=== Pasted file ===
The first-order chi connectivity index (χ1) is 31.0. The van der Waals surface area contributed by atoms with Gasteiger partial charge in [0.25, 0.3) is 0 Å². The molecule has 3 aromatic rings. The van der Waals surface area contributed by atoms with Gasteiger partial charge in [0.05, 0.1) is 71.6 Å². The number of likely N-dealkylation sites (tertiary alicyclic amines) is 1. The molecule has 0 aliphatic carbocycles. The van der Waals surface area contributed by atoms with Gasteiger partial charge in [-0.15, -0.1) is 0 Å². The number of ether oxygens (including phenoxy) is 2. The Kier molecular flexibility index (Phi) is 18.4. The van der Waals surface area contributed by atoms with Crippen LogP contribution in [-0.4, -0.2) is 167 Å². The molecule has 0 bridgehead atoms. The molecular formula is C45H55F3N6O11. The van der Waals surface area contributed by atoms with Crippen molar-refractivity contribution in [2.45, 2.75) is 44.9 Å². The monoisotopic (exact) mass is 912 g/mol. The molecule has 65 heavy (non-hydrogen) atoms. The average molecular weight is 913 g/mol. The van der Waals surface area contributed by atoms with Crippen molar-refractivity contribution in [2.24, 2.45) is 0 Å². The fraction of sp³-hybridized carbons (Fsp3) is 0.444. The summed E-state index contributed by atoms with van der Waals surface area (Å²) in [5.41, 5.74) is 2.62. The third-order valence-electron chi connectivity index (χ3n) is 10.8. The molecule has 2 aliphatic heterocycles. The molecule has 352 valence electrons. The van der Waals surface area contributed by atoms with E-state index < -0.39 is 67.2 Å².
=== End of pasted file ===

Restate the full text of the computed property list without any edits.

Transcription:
The first-order chi connectivity index (χ1) is 31.0. The van der Waals surface area contributed by atoms with Gasteiger partial charge in [0.25, 0.3) is 0 Å². The molecule has 3 aromatic rings. The van der Waals surface area contributed by atoms with Gasteiger partial charge in [0.05, 0.1) is 71.6 Å². The number of likely N-dealkylation sites (tertiary alicyclic amines) is 1. The molecule has 0 aliphatic carbocycles. The van der Waals surface area contributed by atoms with Gasteiger partial charge in [-0.15, -0.1) is 0 Å². The number of ether oxygens (including phenoxy) is 2. The Kier molecular flexibility index (Phi) is 18.4. The van der Waals surface area contributed by atoms with Crippen LogP contribution in [-0.4, -0.2) is 167 Å². The molecule has 0 bridgehead atoms. The molecular formula is C45H55F3N6O11. The van der Waals surface area contributed by atoms with Crippen molar-refractivity contribution in [2.45, 2.75) is 44.9 Å². The monoisotopic (exact) mass is 912 g/mol. The molecule has 65 heavy (non-hydrogen) atoms. The average molecular weight is 913 g/mol. The van der Waals surface area contributed by atoms with Crippen molar-refractivity contribution in [2.24, 2.45) is 0 Å². The fraction of sp³-hybridized carbons (Fsp3) is 0.444. The summed E-state index contributed by atoms with van der Waals surface area (Å²) in [5.41, 5.74) is 2.62. The third-order valence-electron chi connectivity index (χ3n) is 10.8. The molecule has 2 aliphatic heterocycles. The molecule has 352 valence electrons. The van der Waals surface area contributed by atoms with E-state index < -0.39 is 67.2 Å².